FC Fundraising Workshop

May 22, 2017

We had a great turnout on May 17 for our “Developing Your Film Fundraising Strategy,” hosted by FC Board Member and Independent Consultant, Ronn Smith. Ronn talked about demystifying the process of fundraising and shared some very useful ideas, tools and resources with the Workshop attendees around how to begin raising the funds to make a dream project an attainable reality.

Following the Workshop we caught up with Ronn to get his thoughts on a few topics.  

How would you describe what you do?
I’m an independent consultant with 30+ years of professional experience. Basically, I like to provide organizational development and fundraising services for mission-driven humanitarian, educational, and cultural nonprofits that focus on creating positive social change. I also like to mentor individuals with fundraising needs. My specialties include strategic planning and implementation, governance, group facilitation, fund development, project management, individual and group coaching, grant applications, and all aspects of the fundraising process. In the past I’ve worked with organizations such as WGBH, the New England Conservatory of Music, and Rhode Island School of Design.

Can you say a bit about how the fundraising process of independent filmmaking has changed over the years?
The process has changed a lot since I started in the 1990s. The larger foundations are playing a less active role in supporting filmmakers. And for those foundations that still provide support, they, like corporations and federal agencies, are all about the numbers. A lot of attention is given to budgets, for example. But they also want to know how many people will see the film, how the filmmaker plans to reach those people, and how the filmmaker will extend the reach of the film. Showing the completed film in film festivals isn’t enough anymore. Prospects want to see a carefully thought out distribution plan, which may or may not include an educational outreach component. This is where partnerships and alliances can be helpful. The other thing that has changed significantly for independent filmmakers is that donations from individuals, which tend to be in smaller amounts, are taking on greater importance. Smaller donations means many more donors, and that means more management. It also means fundraising through various social media platforms, which can be a full-time job in and of itself.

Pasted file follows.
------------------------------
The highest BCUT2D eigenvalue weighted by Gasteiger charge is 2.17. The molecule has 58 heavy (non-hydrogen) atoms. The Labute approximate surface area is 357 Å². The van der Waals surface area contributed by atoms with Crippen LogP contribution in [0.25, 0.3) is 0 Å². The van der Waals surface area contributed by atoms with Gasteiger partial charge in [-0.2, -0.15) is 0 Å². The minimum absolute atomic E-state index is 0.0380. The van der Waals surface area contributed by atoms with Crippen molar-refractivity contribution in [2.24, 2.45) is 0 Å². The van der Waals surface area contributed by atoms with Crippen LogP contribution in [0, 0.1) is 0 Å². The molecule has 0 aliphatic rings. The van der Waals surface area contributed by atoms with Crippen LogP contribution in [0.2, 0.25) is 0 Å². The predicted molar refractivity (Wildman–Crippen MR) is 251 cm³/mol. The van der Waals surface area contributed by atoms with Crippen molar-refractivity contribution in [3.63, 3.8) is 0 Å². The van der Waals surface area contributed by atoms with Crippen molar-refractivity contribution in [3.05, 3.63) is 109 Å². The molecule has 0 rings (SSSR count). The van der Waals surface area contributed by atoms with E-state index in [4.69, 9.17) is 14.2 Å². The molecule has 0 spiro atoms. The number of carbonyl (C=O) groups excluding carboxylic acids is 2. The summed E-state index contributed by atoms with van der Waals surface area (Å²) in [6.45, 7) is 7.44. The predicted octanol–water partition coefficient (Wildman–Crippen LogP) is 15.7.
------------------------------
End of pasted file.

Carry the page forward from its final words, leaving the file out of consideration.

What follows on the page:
–What should filmmakers be thinking about as they prepare a fundraising strategy?
First, filmmakers must think creatively. We live in a very competitive and fast culture, so “creativity” can set the filmmaker and project apart from all those other great filmmakers and projects that need and deserve funding. Then give some thought to how you will present yourself professionally. And finally, ask yourself the following: “Does this film need to be made? Why? Why now? Who is the audience for this film? Why do I want to make this film? What are my–and my team’s–credentials?” Then start working on the budget. The budget will play a critical part in the fundraising strategy.

– Are there, in your opinion, untapped funding sources for filmmakers?
It really depends on the project, but it will always depend on the filmmaker demonstrating how the film will further the organization’s or individual’s mission. Establishing partnerships or alliances with organizations, a corporate entity, educational institutions, professional associations, and/or individuals can be helpful in opening doors to nontraditional funding sources that otherwise might not be available to the filmmaker.

How do you see the Go Fund Me and Kickstarters of the world impacting the fundraising process for filmmakers?
These and other social media platforms can play an important role in the fundraising process, but they need to be given careful consideration within the larger fundraising strategy. It’s a little naive to think you’ll be able to raise all the money you need with a Kickstarter campaign. Plus, they need a lot of time and attention–far more than a single individual may be able to give to the effort. Still, they’re now an important mechanism for fundraising for a lot of projects, so they can’t be ignored in searching for film funding.

Keep in mind that, in an ongoing effort to support independent filmmakers, FC presents an array of programs and workshops, year-round, to offer learning opportunities in the creative and business areas of filmmaking.